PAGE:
THQ Raises Price Of Online Multiplayer Pass To $US10

In May, THQ put UFC Undisputed 2010's online access behind a one-use code, included free in retail copies or $US5 sold online. The same now goes for WWE Smackdown vs Raw 2011, and the code's price raises to $US10.

Though EA Sports was the first to announce its Online Pass, THQ was the first sports publisher to put something like it into effect. More or less, it gets their fingers into the used-games revenue pie; someone who buys a used copy whose code has already been cashed in must pay to enjoy online multiplayer or say no thanks to those features.

THQ's $US5 price for the UFC code was half of what EA Sports has been charging for its online access in titles like Tiger Woods PGA Tour 11, NCAA Football 11 and Madden NFL 11. THQ was criticised for how it communicated news of the one-use code and handled its implementation, but it seems to have learned from those mistakes. Smackdown vs Raw 2011 releases on October 26.

As for what these codes have done to the resale market for annualised sports titles, the answer seems to be not much. Michael Pachter, the analyst for Wedbush Morgan Securities, wrote in a report on GameStop following its latest quarterly filings that the one-use codes have done little to the retailer's bottom line. GameStop says that only 25 per cent of its used-game buyers are interested in online multiplayer.

THQ Implementing Single-Use Code With Smackdown vs. Raw 2011 [Industry Gamers]


Comments

    This is a pretty foolish development. Used games are what keep specialised retailers like EB or Game running. Slowly, but surely, putting them out of business leaves diversified retailers like JB Hi-Fi or Harvey Norman, who currently sell games at a loss, no competition and no reason to have consistently low prices.

    The argument that charging for online passes is necessary so that used games players aren't flooding online services but not paying for them is also flawed. For every person using online services through a used game there's another person who has ALREADY paid for that service and is not using it. Used games need to come from somewhere, but hey, why be content with charging consumers just once for the same product?

    Shallow cash grab, and stupid business.

      Second had game purchases do not pass revenue to the copyright owners.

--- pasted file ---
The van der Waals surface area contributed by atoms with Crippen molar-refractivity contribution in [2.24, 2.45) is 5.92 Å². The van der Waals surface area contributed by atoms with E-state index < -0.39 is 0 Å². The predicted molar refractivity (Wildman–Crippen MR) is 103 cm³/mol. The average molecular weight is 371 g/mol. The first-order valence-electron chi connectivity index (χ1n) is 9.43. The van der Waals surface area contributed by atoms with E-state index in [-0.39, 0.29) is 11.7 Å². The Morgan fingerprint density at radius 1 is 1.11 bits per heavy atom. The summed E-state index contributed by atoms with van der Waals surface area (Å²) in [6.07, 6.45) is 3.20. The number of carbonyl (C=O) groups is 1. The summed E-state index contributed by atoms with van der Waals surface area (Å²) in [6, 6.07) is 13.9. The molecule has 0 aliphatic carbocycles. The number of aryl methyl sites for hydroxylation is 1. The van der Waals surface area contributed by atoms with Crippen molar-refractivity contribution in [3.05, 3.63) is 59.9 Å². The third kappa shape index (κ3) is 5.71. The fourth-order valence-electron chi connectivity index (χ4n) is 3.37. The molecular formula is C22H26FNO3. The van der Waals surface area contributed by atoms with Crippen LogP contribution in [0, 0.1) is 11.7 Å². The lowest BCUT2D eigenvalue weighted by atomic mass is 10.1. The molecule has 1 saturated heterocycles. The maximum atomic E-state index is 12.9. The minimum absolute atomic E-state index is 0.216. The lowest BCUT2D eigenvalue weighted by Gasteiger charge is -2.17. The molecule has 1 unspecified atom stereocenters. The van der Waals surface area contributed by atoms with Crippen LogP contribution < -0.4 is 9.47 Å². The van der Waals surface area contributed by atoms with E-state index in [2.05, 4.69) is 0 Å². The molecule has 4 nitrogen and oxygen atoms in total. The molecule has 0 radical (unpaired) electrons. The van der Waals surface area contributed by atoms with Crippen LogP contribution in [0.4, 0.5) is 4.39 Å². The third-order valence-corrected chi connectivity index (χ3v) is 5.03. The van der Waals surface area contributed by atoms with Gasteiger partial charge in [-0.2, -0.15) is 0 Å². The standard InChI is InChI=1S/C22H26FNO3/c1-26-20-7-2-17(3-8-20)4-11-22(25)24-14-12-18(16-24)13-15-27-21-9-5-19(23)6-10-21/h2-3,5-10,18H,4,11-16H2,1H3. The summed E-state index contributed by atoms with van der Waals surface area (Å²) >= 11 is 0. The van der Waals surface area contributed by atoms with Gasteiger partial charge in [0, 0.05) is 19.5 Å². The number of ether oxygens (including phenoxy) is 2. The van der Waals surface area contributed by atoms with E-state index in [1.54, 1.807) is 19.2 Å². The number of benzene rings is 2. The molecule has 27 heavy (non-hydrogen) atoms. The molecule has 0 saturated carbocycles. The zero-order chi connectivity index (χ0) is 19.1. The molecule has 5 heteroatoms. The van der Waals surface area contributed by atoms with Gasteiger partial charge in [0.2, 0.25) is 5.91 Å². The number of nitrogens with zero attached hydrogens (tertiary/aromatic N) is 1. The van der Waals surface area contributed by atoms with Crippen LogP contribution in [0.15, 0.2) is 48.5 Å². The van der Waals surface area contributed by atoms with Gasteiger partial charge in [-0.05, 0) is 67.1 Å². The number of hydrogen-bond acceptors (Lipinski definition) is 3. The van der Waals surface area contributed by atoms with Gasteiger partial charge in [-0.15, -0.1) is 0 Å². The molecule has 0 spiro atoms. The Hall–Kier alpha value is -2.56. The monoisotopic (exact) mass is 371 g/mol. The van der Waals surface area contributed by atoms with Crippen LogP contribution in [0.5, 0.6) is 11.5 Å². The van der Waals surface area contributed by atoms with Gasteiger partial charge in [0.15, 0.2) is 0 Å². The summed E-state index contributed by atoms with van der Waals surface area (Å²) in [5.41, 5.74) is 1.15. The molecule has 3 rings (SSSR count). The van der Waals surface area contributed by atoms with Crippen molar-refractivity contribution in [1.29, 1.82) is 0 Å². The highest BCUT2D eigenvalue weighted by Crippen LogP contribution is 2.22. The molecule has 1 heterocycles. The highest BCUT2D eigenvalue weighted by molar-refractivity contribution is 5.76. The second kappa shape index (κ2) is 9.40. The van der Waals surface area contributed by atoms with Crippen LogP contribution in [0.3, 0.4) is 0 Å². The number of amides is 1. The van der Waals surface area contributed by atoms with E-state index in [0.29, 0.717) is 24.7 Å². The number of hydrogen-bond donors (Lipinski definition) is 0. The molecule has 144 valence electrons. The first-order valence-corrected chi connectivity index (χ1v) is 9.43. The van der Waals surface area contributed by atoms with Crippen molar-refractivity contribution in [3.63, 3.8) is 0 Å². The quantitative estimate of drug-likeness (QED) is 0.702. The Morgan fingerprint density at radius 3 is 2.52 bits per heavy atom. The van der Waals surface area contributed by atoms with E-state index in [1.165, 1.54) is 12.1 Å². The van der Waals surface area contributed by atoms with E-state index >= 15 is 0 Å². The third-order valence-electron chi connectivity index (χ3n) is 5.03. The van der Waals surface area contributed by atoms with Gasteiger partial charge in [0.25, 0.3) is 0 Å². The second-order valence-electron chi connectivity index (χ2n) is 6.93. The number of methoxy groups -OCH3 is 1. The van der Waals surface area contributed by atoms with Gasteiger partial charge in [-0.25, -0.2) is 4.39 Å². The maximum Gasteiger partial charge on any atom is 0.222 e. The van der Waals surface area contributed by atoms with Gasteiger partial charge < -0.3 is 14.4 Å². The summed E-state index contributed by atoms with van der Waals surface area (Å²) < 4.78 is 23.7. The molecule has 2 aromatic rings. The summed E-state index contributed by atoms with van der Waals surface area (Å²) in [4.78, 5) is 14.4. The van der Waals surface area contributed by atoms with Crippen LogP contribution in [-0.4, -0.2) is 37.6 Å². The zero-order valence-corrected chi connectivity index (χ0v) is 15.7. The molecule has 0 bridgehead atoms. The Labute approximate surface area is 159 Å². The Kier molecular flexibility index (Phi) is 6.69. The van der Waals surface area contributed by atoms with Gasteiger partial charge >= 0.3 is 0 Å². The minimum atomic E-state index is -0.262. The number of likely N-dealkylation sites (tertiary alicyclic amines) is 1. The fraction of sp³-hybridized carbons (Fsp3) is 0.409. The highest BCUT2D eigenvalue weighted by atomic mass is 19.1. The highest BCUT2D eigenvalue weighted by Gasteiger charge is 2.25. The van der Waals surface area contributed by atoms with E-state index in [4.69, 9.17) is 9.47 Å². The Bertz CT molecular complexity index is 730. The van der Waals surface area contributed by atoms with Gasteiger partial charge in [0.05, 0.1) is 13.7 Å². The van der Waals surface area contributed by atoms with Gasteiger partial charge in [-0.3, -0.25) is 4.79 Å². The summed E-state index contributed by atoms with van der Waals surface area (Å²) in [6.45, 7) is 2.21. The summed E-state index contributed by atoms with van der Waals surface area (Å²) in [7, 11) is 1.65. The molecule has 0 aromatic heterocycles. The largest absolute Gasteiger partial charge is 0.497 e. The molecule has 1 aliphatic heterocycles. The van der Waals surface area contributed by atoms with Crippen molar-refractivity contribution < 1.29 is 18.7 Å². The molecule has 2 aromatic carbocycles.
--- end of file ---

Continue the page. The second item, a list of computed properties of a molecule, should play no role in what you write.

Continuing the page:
It is their property and they are well within their rights to charge people to use it or govern functions available until such payment is received.
      As for being a "shallow cash grab and stupid business practice", I can only assume you do not agree with paying those who produce things at their expense for your entertainment.

        Second hand game purchases (or second hand anything purchases) do not *need* to pass revenue to the copyright owners. There is no right to make a profit of every copy sold, or anything like that.

        I think a thriving second hand market is good for the gaming industry, and wonder at which point trying to squeeze every dollar out hurts the market even more.

        @ODEED,
        Firstly, there is absolutely no obligation to the copyright owners, as I'm sure you are well aware, in the transfer of copyrighted goods between parties. Whether you refer to this as the First Sale Doctrine of simple Exhaustion of Rights virtually all nations that accept the usage of Copyrights have a similar imposition. see http://www.cptech.org/ip/fsd/fsd-table.html

        Secondly, I will assume that when you speak of "property" you are alluding to the online services provided as opposed to the physical product, for if this were the case you would be, quantitatively, a moron. You will notice I made no reference to the providers RIGHT to charge for online services, instead only questioning the business sense of such a decision. If a business so chooses they can behave however it chooses with respect to its product or service within the bounds of the law, in the same way that a restaurant can choose to evict all patrons who have overstayed an arbitrary time limit, or an internet service provider can decide that guests in a house are forbidden from using the hosts internet connection without additional payments. However business decisions such as these, and indeed the decision in question, represent fundamentally foolish, short term and narrow minded ways of doing business.

        Don't believe me? Ask yourself why any developer would want to put retailers out of business (see http://online.wsj.com/article/BT-CO-20100819-711615.html). PARTICULARLY those that still charge RRP for the products they make " at their expense for your entertainment".

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